Waste silicon carbide (waste SiC) filled high-density polyethylene (HDPE) with and without surface modifiers were studied. Two types of surface modifiers namely; high-density polyethylene-grafted-maleic anhydride (HDPE-g-MA) and 3-aminopropyltriethoxysilane have been used in this study. The composites were produced using a two roll mill, extruder and shaped in a hydraulic compression molding machine. The mechanical properties of polymer composites such as flexural strength and modulus, impact strength, tensile strength, stiffness and hardness were investigated over a range of compositions. It was found that, flexural strength and modulus, tensile modulus and hardness increased, whereas impact strength and tensile strength decreased with the increasing in filler contents, compared to the neat HDPE. At similar filler content, the effect of both surface modifiers increased flexural modulus, impact strength, tensile strength and stiffness but reduced the flexural strength. Morphological investigation using SEM revealed that the improvement in mechanical properties was due to enhancement of the interfacial adhesion between waste SiC and HDPE.

Keywords: high-density polyethylene, HDPE-g-MA, mechanical properties, morphological properties, silicon carbide, waste silicon carbide

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21922 High Arousal and Athletic Performance

Authors: Turki Mohammed Al Mohaid

Abstract:

High arousal may lead to inhibited athletic performance, or high positive arousal may enhance performance is controversial. To evaluate and review this issue, 31 athletes (all male) were induced into high pre-determined goal arousal and high arousal without pre-determined goal motivational states and tested on a standard grip strength task. Paced breathing was used to change psychological and physiological arousal. It was noted that significant increases in grip strength performance occurred when arousal was high and experienced as delighted, happy, and pleasant excitement in those with no pre-determined goal motivational states. Blood pressure, heart rate, and other indicators of physiological activity were not found to mediate between psychological arousal and performance. In a situation where athletic performance necessitates maximal motor strength over a short period, performance benefits of high arousal may be enhanced by designing a specific motivational state.

Keywords: high arousal, athletic, performance, physiological

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21921 Convergence Analysis of a Gibbs Sampling Based Mix Design Optimization Approach for High Compressive Strength Pervious Concrete

Authors: Jiaqi Huang, Lu Jin

Abstract:

Pervious concrete features with high water permeability rate. However, due to the lack of fine aggregates, the compressive strength is usually lower than other conventional concrete products. Optimization of pervious concrete mix design has long been recognized as an effective mechanism to achieve high compressive strength while maintaining desired permeability rate. In this paper, a Gibbs Sampling based algorithm is proposed to approximate the optimal mix design to achieve a high compressive strength of pervious concrete. We prove that the proposed algorithm efficiently converges to the set of global optimal solutions. The convergence rate and accuracy depend on a control parameter employed in the proposed algorithm. The simulation results show that, by using the proposed approach, the system converges to the optimal solution quickly and the derived optimal mix design achieves the maximum compressive strength while maintaining the desired permeability rate.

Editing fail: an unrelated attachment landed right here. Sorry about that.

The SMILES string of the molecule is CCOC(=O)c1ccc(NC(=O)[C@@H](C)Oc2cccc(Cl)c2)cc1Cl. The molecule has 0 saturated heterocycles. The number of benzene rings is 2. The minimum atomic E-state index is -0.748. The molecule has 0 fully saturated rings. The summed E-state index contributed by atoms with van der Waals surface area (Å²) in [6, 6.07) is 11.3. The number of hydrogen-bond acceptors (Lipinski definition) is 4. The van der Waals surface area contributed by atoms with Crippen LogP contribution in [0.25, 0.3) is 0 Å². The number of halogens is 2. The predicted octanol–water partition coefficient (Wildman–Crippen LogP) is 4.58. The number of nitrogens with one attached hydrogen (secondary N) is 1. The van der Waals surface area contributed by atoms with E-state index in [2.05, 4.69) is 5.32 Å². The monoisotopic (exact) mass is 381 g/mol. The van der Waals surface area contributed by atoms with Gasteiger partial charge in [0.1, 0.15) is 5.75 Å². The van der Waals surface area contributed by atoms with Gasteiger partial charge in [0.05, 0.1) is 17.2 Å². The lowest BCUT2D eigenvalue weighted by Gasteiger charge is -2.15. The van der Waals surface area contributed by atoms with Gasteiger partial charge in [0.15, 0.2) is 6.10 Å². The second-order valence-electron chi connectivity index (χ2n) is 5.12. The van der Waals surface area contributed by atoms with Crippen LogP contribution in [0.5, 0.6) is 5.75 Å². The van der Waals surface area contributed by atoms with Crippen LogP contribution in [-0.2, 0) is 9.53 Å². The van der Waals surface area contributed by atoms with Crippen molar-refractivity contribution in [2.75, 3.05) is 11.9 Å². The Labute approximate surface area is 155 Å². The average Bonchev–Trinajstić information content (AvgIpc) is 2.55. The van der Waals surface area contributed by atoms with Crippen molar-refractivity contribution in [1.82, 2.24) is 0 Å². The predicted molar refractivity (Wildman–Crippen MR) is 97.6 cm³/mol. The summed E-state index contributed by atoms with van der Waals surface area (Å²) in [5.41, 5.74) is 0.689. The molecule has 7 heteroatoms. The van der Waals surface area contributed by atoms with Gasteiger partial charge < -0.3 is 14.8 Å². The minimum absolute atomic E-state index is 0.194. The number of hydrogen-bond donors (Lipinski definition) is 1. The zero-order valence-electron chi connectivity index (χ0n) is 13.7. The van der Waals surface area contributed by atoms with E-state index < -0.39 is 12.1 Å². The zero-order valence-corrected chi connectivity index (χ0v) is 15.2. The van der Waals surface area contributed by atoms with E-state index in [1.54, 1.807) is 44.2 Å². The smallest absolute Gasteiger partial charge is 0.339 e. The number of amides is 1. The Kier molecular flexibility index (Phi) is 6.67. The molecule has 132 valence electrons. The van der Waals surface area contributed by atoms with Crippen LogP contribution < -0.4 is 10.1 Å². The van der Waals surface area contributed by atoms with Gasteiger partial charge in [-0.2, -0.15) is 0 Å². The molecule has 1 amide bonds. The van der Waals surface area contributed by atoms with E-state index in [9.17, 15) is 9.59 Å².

Keywords: convergence, Gibbs Sampling, high compressive strength, optimal mix design, pervious concrete

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21920 Real-Time Compressive Strength Monitoring for NPP Concrete Construction Using an Embedded Piezoelectric Self-Sensing Technique

Authors: Junkyeong Kim, Seunghee Park, Ju-Won Kim, Myung-Sug Cho

Abstract:

Recently, demands for the construction of Nuclear Power Plants (NPP) using high strength concrete (HSC) has been increased. However, HSC might be susceptible to brittle fracture if the curing process is inadequate. To prevent unexpected collapse during and after the construction of HSC structures, it is essential to confirm the strength development of HSC during the curing process. However, several traditional strength-measuring methods are not effective and practical. In this study, a novel method to estimate the strength development of HSC based on electromechanical impedance (EMI) measurements using an embedded piezoelectric sensor is proposed. The EMI of NPP concrete specimen was tracked to monitor the strength development. In addition, cross-correlation coefficient was applied in sequence to examine the trend of the impedance variations more quantitatively. The results confirmed that the proposed technique can be applied successfully monitoring of the strength development during the curing process of HSC structures.